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article imageNew Widget Warns Shoppers of Harmful Bugs in Food

By David Silverberg     Mar 20, 2008 in Technology
A small iron strip could save you from bad milk in the future. A Penn State engineer has created a technology to detect food bugs in milk, juice or soup, which can be used in grocery checkouts and scanned like a regular barcode.
Digital Journal — When Craig Grimes came home one night to find out his wife had bought a bloated juice carton, ballooning to an obese size, he was shocked. He realized an expiration date can only tell the customer so much, and food mishandling can lead to products being stored at improper refrigeration levels.
Luckily for consumers at large, Grimes is working on a plastic widget that can detect sickly bacteria in various supermarket goods. A professor at Pennsylvania State University’s Electrical Engineering Department, Grimes has created a sensor that can float around in cartons of milk, soup or juice, and alert the supermarket checkout cashier if the product contains food-poisoning bacteria. A scanner at the checkout counter can sound an alarm if harmful bacteria are present.
In an interview with, Grimes explained how his innovative widget works: made largely from iron, the thin strip vibrates in a magnetic field. A scanner can detect when that strip vibrates differently depending on the viscosity of the liquids it is submersed in — because food bugs causes milk to decompose, lowering its viscosity, the widget would detect the change and vibrate at a lower frequency.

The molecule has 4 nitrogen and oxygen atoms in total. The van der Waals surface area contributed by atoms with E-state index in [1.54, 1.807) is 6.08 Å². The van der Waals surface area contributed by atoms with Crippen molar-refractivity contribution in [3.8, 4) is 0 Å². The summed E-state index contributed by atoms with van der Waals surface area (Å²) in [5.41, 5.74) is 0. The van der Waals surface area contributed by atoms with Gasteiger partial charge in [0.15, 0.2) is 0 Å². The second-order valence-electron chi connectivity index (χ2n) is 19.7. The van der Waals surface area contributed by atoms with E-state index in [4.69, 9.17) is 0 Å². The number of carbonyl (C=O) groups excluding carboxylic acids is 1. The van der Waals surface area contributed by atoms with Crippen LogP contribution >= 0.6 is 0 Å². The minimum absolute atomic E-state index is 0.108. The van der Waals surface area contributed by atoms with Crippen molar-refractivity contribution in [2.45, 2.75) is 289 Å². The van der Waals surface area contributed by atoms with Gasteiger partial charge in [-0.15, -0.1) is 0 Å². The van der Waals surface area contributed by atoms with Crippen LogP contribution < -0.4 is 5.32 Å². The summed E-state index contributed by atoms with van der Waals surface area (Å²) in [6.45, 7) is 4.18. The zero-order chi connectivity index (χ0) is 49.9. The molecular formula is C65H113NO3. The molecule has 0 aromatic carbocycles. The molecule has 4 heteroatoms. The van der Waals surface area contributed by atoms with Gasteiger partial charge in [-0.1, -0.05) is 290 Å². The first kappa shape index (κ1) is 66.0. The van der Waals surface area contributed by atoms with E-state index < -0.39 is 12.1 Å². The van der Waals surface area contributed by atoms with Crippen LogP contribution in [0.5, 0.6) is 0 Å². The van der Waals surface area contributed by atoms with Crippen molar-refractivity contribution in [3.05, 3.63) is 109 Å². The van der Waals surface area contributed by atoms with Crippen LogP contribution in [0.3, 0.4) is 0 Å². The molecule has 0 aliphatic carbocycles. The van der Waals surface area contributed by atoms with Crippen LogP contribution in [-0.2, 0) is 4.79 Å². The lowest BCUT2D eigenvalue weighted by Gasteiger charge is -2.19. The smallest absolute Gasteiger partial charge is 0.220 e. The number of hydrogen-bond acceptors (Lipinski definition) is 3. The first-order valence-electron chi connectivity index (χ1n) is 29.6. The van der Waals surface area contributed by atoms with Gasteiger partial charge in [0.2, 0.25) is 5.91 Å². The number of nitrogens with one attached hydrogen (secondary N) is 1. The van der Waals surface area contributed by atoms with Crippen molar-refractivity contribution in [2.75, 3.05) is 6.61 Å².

“Just like anti-theft markers in the backs of CDs or DVDs, these sensors can let the scanner about the status of a product,” says Grimes, who collaborated on these sensors with Qingyun Cai at Hunan University in Changsha, China.
While Grimes and Cai worked extensively on testing the widget with spoiled milk, they have also applied the technology to other liquids like fruit juice and soup. All they need to do is tweak the strip to work with these other products.
Grimes says grocery stores would be the ideal venue for using these sensors, although he notes how everyday consumers can check the freshness of their food if they bought an electronic scanner, costing approximately $100.
“If a milk seller wanted us to implement these sensors right now, we could,” Grimes says. “The technology is there, and we could develop these strips very quickly.”
The technology has been created to help curb food-borne illnesses, which affect 76 million Americans annually. Contaminants include salmonella, e. coli, and Staphylococcus aureus, and Grimes says his sensor could detect any food bug swimming in liquid. “We hear a lot about people dying from plane crashes, but what about dying from food contamination?” he asks. “Food quality is a funny business.”
Grimes is hopeful the sensors will win favour soon. Already, the same sensor technology has been applied to blood clot kinetics, which can track viscosity changes in the clotting cascade. Those sensors are expected to come to market in 2010.
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